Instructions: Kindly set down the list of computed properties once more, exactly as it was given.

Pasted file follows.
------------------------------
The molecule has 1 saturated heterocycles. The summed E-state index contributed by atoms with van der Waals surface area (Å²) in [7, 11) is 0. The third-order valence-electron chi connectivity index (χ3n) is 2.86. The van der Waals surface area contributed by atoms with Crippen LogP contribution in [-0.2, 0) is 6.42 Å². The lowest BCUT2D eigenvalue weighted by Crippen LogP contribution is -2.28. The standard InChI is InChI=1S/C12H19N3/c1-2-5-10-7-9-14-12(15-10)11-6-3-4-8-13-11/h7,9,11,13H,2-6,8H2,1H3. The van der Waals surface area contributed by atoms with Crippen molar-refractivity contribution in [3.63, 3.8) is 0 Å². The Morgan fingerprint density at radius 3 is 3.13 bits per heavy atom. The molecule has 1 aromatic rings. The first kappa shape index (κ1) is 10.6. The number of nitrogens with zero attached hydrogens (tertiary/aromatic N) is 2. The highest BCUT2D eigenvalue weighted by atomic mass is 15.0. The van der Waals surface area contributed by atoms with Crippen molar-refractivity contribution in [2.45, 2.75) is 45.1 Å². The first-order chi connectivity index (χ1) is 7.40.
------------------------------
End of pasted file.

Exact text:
The molecule has 1 saturated heterocycles. The summed E-state index contributed by atoms with van der Waals surface area (Å²) in [7, 11) is 0. The third-order valence-electron chi connectivity index (χ3n) is 2.86. The van der Waals surface area contributed by atoms with Crippen LogP contribution in [-0.2, 0) is 6.42 Å². The lowest BCUT2D eigenvalue weighted by Crippen LogP contribution is -2.28. The standard InChI is InChI=1S/C12H19N3/c1-2-5-10-7-9-14-12(15-10)11-6-3-4-8-13-11/h7,9,11,13H,2-6,8H2,1H3. The van der Waals surface area contributed by atoms with Crippen molar-refractivity contribution in [3.63, 3.8) is 0 Å². The Morgan fingerprint density at radius 3 is 3.13 bits per heavy atom. The molecule has 1 aromatic rings. The first kappa shape index (κ1) is 10.6. The number of nitrogens with zero attached hydrogens (tertiary/aromatic N) is 2. The highest BCUT2D eigenvalue weighted by atomic mass is 15.0. The van der Waals surface area contributed by atoms with Crippen molar-refractivity contribution in [2.45, 2.75) is 45.1 Å². The first-order chi connectivity index (χ1) is 7.40.